Shakespeare’s sonnets are the most compelling source for an emotional and dramatic journey into the psychology of the man himself. Self-analytical, brutally honest, they allow us to go behind the scenes of this complex genius.
Shakespeare (Rupert Graves) is in his troubled middle years, emotionally bereft by his separation from Anne Hathaway (Anna Chancellor), and grieving after the death of his son Hamnet. Shakespeare takes a commission from the Countess of Pembroke (Zoe Wanamaker) to pen a sonnet sequence, celebrating an androgynous young patron, William Herbert, (Tom Sturridge) son of the Countess and soon to be Earl of Pembroke.
Behind the lyrical, beautifully crafted language, a brooding obsession with the “Lovely Boy” and Shakespeare’s extra-marital relationship with a “Dark Lady” (Indira Varma) is revealed. The sonnet sequence is his unique meditation on love, sex, mortality and the creative urge, which has tantalised scholars and casual readers alike.
First and foremost, this drama is located in the text of the sonnets: it’s a lively and irreverent study of the creative impulses and verbal tics of a glove-maker’s son from Warwickshire, frenetically putting feather to parchment. We see the subject and object of Will’s desire, reading between the lines of his beautifully crafted entreaties of love.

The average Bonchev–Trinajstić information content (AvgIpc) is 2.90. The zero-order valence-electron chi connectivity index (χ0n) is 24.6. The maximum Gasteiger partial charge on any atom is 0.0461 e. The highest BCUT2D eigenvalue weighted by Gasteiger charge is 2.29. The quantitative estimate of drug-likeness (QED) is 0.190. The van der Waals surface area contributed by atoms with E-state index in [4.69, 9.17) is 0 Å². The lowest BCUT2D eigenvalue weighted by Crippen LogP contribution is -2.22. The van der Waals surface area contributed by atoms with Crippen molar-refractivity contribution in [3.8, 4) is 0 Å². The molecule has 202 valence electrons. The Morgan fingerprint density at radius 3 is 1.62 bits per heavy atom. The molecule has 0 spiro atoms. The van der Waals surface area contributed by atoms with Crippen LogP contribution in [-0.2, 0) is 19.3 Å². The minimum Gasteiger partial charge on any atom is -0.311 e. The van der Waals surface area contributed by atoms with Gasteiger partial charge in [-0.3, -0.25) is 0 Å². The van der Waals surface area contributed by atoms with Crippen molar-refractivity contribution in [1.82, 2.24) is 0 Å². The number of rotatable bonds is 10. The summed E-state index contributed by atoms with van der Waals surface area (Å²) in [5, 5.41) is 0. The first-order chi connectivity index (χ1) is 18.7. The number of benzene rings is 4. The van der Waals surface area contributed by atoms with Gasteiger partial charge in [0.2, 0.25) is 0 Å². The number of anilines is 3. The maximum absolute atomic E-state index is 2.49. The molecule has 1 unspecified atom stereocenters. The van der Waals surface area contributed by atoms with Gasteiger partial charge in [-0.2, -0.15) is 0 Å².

A Waste of Shame is partly a chamber-piece that captures the solitary nature of writing, but also conversely identifies the key figures in Shakespeare’s personal and professional life. It dramatises the burlesque world of players, whores and whoremongers, from which the Bard drew his inspiration. Bombast Burbage, Brothel Keeper George Wilkins and Brainiac Ben Jonson – all familiar faces in Southwark – are brought to life.
A Waste of Shame shares the sexual candour of Garcia’s book Love in the Time of Cholera, similarly pointing to larger patterns of social and political disorder: a seamy, violent, chaotic age where you get your kicks where you can find them. As our story of the affair unravels, so the tone of the piece shifts from light and bawdy to dark and tawdry. The closure of the theatres in 1603 scatters the vagrants, whores and drunks into the blind alleyways of Southwark, and we see Shakespeare’s stomping ground under siege from the plague.
The character of Shakespeare changes dramatically, too: he becomes tougher, more cynical, but his wit always lightens the darkness for us. A Waste of Shame makes him flesh and blood, a man with all the anxieties and ambitions of his audience today. He’s flawed, jaded, but ultimately a hero.
Shakespeare – Rupert Graves
William Herbert – Tom Sturridge
Lucie “the dark lady” - Indira Varma
Anne Hathaway – Anna Chancellor
Countess of Pembroke – Zoë Wanamaker
A Waste of Shame broadcasts on BBC Four on Tuesday 22 November 2005 9pm-10.30pm and again at 12.40am-2.10am that night. There will also another chance to see the programme on Sunday 27 November 2005 at 10pm-11.30pm